Did you know?
Before hops were used in beer production brewers would add herbs and spices to beer as both a preservative and flavouring agent. Some commonly used ingredients were sweet gale, spruce tips, pine twigs and other locally sourced herbs. Some craft brewers today will produce small quantities of this beer style which is called Gruit.
The last but definitely not least ingredient used in beer production is hops. Hops are a plant, a climbing vine within the nettle family. Hops have been cultivated since ancient times but were not commonly used to brew beer until roughly 1000 years ago. The part of the plant brewers will use at various stages of the brewing process is the hop cone. There are many varieties of hops grown and produced worldwide and most are identified in the brewing process by name, Saaz, Cascade, Gem, Galaxy and Goulding just to name a few. Hops play a large role in providing beer with lots of complex flavours and aromas.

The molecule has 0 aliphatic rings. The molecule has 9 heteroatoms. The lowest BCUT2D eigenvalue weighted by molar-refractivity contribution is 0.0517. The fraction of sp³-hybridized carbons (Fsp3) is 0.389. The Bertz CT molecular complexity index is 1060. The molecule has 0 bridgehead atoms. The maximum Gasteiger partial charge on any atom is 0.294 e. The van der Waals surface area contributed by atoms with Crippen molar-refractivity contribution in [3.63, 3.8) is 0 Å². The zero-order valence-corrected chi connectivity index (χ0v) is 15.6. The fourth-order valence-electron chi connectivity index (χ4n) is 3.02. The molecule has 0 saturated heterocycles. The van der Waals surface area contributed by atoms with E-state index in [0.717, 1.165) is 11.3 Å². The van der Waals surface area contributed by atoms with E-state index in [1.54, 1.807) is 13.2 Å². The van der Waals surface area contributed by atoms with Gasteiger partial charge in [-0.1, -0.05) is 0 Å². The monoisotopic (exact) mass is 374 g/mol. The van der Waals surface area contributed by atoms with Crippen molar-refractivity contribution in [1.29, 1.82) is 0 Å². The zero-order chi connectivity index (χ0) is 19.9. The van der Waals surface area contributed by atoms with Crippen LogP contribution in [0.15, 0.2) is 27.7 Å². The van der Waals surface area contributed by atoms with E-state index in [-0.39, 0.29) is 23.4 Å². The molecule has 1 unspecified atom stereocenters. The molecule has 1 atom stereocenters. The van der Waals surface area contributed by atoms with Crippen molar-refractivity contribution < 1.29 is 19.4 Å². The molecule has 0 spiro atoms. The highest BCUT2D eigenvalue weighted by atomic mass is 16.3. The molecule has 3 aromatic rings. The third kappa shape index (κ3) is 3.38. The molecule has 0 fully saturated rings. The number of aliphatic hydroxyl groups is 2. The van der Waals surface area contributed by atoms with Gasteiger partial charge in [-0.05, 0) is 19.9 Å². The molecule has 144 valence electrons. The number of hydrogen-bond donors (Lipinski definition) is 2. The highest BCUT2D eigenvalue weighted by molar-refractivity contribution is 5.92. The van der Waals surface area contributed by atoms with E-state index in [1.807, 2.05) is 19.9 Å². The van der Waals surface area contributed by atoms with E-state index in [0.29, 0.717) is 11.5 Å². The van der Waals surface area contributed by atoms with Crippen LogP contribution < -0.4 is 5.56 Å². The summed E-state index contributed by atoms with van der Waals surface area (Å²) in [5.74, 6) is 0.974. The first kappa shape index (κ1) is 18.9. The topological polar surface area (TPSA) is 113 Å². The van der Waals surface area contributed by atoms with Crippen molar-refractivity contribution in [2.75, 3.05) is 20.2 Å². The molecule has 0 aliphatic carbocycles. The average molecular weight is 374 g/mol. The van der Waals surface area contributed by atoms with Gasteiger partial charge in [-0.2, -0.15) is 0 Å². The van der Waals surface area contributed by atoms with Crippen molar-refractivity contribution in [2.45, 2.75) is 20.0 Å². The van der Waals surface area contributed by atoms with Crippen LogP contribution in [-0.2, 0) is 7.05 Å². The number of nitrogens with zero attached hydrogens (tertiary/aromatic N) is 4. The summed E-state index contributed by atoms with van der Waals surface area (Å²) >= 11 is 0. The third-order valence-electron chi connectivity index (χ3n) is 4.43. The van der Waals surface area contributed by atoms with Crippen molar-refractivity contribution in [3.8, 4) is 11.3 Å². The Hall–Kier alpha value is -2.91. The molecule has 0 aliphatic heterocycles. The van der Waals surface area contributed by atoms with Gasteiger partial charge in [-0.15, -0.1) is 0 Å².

Hops also play a role in dictating different beer styles. A brewmaster's choice of what variety to brew with how much hops to add, and when to add hops in the brewing process can all dictate what category of style the finished beer falls under. For example, one of the most popular and widely produced craft beer styles are India Pale Ales. India Pale Ales are known for their amber colour and pungent hop aroma and flavours. Different styles of beer will have the essence of hops expressed in varying ways on the palate. How these tastes are perceived boil down to the choice of hops and how they are used in the brewing process.
Hops are a dual purpose ingredient. Not only do they provide a lot of flavour and character to a beer, hops are also important because they act as a natural preservative and stabilizer. One of the reasons hops were cultivated long before their use in beer is that they have antibacterial qualities which help provide a great environment for yeast to thrive during fermentation and a longer shelf life to the finished beer.